Austin’s parkland dedication process has been in place for decades to collect either fees or land from residential developers to be used on green space expansions, such as for neighborhood trails, pocket parks and other recreational improvements. City Council’s review of annual parkland fee adjustments ended in September with a lower increase than was originally proposed by the city parks department. Alongside that change, council also established parkland dedication requirements for commercial developments, such as new offices and businesses.
Dedication figures presented to city officials earlier this year would have doubled Austin’s fees compared to fiscal year 2021-22. A majority of council ended up agreeing that seeking thousands more dollars per unit from developers would be a burden likely to hurt both new construction and housing affordability. Some also said another significant fee hike could prod state lawmakers to consider limiting parkland dedication in Texas during the next legislative session next year.
Others viewed higher fees as necessary for Austin to keep pace with local land costs and secure enough new park space. However, council ended up agreeing on a 10% hike for FY 2022-23 fees forwarded by District 8 Council Member Paige Ellis.
That figure landed between Mayor Pro Tem Alison Alter’s desired 25% increase and a total freeze requested by District 1 Council Member Natasha Harper-Madison while well below the initial 100% increase proposal. Officials also voted to continue the practice of exempting affordable housing from parkland dedication.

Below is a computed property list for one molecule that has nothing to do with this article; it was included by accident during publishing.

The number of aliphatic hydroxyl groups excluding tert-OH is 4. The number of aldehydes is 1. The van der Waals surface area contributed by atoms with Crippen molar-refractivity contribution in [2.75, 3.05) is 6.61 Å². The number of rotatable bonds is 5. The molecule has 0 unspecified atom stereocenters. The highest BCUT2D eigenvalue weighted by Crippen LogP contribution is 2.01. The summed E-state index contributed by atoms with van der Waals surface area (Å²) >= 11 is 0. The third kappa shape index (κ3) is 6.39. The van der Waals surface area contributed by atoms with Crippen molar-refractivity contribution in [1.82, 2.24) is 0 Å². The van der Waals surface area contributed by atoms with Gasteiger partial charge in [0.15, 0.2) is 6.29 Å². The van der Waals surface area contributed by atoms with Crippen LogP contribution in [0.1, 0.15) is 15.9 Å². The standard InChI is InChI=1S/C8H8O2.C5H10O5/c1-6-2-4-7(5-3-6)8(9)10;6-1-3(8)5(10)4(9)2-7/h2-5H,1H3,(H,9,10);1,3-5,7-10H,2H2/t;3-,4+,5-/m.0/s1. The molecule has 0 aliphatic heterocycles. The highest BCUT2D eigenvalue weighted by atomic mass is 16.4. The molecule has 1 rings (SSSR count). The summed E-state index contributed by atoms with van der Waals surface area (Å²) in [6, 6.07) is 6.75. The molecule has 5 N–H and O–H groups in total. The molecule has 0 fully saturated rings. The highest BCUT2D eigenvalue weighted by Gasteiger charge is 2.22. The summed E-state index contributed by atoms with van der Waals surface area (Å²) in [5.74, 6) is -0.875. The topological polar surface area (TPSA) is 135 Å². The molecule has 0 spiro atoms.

“I know none of us want to try to pit our funds for park space against housing affordability in this community,” Ellis said. “I know there are folks who ideally wanted to stick to the numbers that they originally had proposed, but I hope that we found a workable compromise knowing that it is our responsibility to make sure we have access to park space but that we don’t disproportionately create a situation where housing doesn’t get built and therefore we also don’t get the park space or the fee in lieu to go along with it.”
Additionally, council’s dive into parkland dedication included the addition of commercial developments to the system. Commercial projects will also have the option to hand over land to the city or pay fees to the parks system based on the size and number of employees at new facilities.
“These changes require commercial developers to pay their fair share and help us to secure critical trail connections,” Alter said in a statement. “Our parks attract new industries and entrepreneurs, and commercial developers benefit. Residential taxpayers should not be the only ones burdened with providing parkland to match Austin’s rapid growth.”